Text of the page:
What Is the Difference Between Global Knives?
Global cutlery has brought forth various ranges of kitchen knives known for their unique qualities. In comparison with other knives, global blades are made of steel from handle to tip. Most global knives reviews highlight their ultramodern, industrial look as a result of this feature.
Today, we’ll look at the four different collections of global knives and the features that set them apart. We’ll also discuss a few traits they have in common to help you decide which collection best suits your culinary requirements.
The Common Denominator Between Global Knives
Like any decent knife collection in the modern era, global knives are made in Japan and are born from Japanese culture. That introduction alone should give you a good idea as to the quality of these blades. A stainless steel alloy known as CROMOVA 18 is used to forge these knives into exceptional cutting and slicing tools.
Unlike collections offering varying degrees of blade thickness and thinness, the global set is more one-dimensional. Its blades are thinner and have a flatter, straighter edge than the beveled ones you often see in Western-influenced knives. You know what they say about thinner blades: they are both sharper and easier to sharpen.
These are the two most essential qualities to look for in kitchen knives. Strike a balance between them in your collection, and you should have a relatively smooth culinary experience moving forward. Another feature to note in these blades is their sand-filled handles, which allow for the ideal slip-resistant grip.
A Collection of Global Knives
As mentioned previously, there are four different types of global knives holding their individual collections. In this section, we will focus on the pièce de résistance of each collection to give you a clearer picture of the distinctiveness of each.
The Global Classic
The classic is what immediately comes to mind when someone mentions “global knives.” It is the pioneering knife and the original design on which all global collections are based on. The knife remained the same in all aspects since manufactured in the mid-1980s.
True to form, the classic maintains sharpness longer than its counterparts both in the same and in different collections. Its hollow handle, for some reason, is also more balanced and relaxed on the grip.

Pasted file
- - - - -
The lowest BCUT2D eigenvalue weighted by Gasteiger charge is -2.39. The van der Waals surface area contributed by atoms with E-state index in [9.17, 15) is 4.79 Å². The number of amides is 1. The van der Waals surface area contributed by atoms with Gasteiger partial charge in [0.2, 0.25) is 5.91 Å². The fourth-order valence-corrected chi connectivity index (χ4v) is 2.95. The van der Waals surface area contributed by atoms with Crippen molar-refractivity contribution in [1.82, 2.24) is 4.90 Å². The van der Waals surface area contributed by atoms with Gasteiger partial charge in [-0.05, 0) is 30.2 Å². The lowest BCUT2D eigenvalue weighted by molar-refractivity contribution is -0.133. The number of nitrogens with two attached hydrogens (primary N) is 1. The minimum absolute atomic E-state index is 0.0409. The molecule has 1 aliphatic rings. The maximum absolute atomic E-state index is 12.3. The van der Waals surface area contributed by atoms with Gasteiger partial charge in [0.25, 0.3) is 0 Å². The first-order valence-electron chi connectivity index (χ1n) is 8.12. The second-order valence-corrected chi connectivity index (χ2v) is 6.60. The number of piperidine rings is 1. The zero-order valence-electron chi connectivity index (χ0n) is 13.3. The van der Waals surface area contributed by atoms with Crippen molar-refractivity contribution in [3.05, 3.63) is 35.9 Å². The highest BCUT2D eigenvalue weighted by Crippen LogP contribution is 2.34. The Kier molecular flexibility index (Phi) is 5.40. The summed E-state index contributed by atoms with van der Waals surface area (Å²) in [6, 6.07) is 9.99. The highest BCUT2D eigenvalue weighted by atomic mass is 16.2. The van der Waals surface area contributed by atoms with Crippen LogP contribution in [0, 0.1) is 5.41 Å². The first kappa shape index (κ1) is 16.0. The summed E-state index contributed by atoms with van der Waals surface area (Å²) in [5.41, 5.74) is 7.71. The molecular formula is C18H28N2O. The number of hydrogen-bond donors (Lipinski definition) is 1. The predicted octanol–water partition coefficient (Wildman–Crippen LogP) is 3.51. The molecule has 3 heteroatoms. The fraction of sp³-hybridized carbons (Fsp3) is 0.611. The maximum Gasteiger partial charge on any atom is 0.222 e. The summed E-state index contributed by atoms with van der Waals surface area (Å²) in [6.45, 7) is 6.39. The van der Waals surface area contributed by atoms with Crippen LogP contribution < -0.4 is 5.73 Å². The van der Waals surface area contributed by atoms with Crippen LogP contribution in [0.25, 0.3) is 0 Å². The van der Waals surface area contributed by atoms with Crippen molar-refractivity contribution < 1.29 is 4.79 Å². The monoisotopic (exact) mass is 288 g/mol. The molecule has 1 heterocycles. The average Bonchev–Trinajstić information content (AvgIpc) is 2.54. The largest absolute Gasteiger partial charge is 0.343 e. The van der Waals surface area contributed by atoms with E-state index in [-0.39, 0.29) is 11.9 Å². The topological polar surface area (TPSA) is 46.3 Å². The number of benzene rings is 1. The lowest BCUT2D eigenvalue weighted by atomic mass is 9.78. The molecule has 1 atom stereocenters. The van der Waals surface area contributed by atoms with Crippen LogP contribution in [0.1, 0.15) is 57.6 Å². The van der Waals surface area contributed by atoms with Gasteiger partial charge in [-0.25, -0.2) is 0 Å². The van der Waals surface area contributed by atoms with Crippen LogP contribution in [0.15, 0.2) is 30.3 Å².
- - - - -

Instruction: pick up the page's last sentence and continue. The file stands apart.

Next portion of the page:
That said, despite most of its features standing the test of time, the knife’s very specific set of qualities might not extend beyond the traditional culinary setting. Intentionally, that’s what other global collections are for.
The Global NI
Included in this collection is the latest global knife to date. Like the rest of the blades in this category, the knife takes inspiration from innovative Asian culinary culture. While thin compared to other blades outside of the global range, it possesses a thicker edge than other global knives.
The knife’s spine is more rounded to provide more comfort and grip control, and its weight is a little on the heavier side.
The Global SAI
Japanese knives have always been heavy on historical narrative, especially since a considerable part of their production is founded upon tradition and culture. Whether one acknowledges it or not, as influential as these knives’ functionality is the culture, tradition, and history behind them. You get a considerable dose of each in the SAI global collection.
This collection conjures up images of Samurais, sword fighting, and medieval to early-contemporary Japan’s ways. It’s not a surprise that such a storied narrative should factor into one’s culinary prowess. After all, a level of intimacy and emotion is required to prepare dishes and serve them.
An SAI knife is highlighted by seven aligning dots spanning across the lower section of the knife’s handle. These dots represent the Samurai’s moral codes and principles. Furthermore, the three-ply blade forged from none other than the CROMOVA 18 core is unique to this collection. The blade gives you the aesthetically pleasing hand-hammered finish to top it all off.
The Global UKON
Sitting right in the middle between traditional and contemporary is the UKON series. Among the most versatile of the bunch, there isn’t much this set of knives can’t accomplish. CATRA testing for cutlery has deemed the leading edge UKON collection ten percent sharper than its counterparts out of the box.
Thus, if you’re neither a traditionalist nor contemporary purist in cooking, the more neutral UKON should be right up your alley. Every chef needs a bit of flexibility, so you’ve undoubtedly made a wise choice.
The Global Set for Your Needs
While each global knife collection has strengths and weaknesses independent of the other, chances are you won’t need anything more than the set that works for you. That’s because you’re either one or another type of chef in most cases. And if you’re a chef who loves to experiment or integrate different culinary styles into your craft, the UKON collection should be more than ready to meet your needs.